Last night we started reading Douglas Adams's "The Hitchhiker's Guide to the Galaxy." If you can handle abnormal, this is the book for you! Come join the crazy with me, while I expand your horizons a bit with an excerpt:
Far out in the uncharted backwaters of the unfashionable end of the Western Spiral arm of the Galaxy lies a small unregarded yellow sun.
Orbiting this at a distance of roughly ninety-eight million miles is an utterly insignificant little blue-green planet whose ape-descended life forms are so amazingly primitive that they still think digital watches are a pretty neat idea.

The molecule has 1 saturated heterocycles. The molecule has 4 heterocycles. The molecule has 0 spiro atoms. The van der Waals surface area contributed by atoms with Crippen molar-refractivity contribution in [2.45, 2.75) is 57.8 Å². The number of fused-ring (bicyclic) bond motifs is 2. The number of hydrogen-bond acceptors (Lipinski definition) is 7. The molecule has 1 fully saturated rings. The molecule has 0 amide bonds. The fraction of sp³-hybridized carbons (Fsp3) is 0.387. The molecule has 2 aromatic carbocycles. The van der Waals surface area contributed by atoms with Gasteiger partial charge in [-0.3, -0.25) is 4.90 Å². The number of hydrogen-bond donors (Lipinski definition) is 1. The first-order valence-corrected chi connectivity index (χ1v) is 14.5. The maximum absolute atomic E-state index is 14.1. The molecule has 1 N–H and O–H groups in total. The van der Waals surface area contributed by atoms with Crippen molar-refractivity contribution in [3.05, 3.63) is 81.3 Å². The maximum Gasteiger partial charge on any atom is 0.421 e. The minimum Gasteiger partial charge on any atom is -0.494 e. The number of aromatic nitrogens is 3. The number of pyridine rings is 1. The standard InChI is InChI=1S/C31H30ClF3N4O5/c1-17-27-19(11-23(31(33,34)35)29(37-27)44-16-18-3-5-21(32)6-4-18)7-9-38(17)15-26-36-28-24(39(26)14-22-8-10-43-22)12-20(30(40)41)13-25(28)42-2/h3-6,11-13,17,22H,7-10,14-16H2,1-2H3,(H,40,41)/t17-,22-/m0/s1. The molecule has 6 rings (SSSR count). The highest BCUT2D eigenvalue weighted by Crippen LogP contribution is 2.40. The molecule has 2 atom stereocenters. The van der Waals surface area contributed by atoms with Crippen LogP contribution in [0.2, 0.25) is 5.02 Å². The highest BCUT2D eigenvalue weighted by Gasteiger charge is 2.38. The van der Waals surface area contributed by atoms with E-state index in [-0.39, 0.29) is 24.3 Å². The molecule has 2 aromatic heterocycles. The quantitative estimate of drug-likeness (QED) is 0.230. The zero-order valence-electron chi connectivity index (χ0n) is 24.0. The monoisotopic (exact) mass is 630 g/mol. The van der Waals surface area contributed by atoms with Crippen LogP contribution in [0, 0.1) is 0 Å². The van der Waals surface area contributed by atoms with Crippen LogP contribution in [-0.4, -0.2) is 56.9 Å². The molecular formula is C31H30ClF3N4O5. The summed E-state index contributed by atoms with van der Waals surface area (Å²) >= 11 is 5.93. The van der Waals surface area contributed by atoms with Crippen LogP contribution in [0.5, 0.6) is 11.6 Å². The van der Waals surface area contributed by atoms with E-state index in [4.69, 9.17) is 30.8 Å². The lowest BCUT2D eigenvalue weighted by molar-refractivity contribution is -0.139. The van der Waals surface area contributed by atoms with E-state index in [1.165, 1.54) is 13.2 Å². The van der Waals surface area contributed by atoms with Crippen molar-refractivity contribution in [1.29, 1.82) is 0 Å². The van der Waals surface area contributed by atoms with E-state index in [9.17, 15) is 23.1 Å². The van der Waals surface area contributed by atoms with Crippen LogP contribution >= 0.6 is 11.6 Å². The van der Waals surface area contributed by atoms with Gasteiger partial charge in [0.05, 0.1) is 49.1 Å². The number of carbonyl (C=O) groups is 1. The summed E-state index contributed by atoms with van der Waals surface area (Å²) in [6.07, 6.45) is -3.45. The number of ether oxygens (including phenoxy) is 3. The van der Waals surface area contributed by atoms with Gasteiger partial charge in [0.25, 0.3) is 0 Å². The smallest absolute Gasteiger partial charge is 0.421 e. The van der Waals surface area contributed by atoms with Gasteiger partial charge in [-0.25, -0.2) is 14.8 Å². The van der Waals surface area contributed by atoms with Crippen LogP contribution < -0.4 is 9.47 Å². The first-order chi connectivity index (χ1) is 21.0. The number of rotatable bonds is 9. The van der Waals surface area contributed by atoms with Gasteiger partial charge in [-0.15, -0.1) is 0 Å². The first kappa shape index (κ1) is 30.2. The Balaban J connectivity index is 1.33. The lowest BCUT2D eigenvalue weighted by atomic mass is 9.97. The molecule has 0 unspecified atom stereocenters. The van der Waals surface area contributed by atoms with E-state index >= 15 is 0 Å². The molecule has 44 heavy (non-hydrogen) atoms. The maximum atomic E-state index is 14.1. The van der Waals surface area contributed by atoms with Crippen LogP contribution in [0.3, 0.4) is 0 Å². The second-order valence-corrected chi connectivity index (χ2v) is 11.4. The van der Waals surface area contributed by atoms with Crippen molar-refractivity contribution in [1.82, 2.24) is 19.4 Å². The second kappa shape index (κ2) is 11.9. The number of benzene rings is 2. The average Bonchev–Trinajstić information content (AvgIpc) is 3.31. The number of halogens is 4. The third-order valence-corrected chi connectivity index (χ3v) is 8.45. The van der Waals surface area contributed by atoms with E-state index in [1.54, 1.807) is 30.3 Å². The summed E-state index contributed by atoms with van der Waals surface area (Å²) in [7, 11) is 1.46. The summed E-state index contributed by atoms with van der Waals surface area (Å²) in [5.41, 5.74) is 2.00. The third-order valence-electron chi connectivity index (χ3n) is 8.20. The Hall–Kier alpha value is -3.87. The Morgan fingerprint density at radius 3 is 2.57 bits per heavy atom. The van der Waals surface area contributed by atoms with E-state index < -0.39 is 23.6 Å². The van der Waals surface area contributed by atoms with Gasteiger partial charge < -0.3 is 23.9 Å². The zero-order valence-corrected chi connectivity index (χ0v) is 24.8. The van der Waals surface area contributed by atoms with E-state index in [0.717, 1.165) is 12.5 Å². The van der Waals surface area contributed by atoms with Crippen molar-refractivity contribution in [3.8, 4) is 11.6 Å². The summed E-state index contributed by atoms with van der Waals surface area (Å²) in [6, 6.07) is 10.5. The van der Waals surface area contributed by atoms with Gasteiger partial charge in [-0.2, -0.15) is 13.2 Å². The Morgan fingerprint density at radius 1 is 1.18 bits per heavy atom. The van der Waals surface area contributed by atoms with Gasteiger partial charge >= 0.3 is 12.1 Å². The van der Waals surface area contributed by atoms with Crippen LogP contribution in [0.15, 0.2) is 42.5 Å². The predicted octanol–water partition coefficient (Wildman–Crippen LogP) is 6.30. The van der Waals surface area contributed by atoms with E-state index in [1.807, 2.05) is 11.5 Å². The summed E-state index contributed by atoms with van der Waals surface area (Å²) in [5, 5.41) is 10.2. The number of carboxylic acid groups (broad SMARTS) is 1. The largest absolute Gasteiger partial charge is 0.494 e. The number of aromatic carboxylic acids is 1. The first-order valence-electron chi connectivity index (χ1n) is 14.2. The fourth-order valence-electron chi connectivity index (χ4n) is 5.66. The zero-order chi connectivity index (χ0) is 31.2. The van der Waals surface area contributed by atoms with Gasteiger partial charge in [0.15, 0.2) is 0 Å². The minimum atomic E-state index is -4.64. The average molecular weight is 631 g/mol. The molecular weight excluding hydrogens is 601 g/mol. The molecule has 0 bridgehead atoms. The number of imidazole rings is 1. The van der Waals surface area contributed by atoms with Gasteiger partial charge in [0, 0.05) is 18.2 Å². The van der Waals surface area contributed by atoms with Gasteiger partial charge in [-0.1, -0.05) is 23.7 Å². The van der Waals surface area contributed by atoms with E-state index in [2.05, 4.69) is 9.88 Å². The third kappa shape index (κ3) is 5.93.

Most of the people living on it were unhappy for pretty much of the time. many solutions were suggested for this problem, but most of these were largely concerned with the movements of small green pieces of paper, which is odd because on the whole it wasn't the small green pieces of paper that were unhappy.
Many were increasingly of the opinion that they'd all made a big mistake in coming down from the trees in the first place. And some said that even the trees had been a bad move, and that no one should ever have left the ocean.
And there you have it Interwebby Friends, social commentary from 1952. Sorry to say that not much has changed.
Question: What made you write a trilogy in four (later 5) parts?
Douglas Adams: A poor grasp of arithmetic.
My kind of guy right there!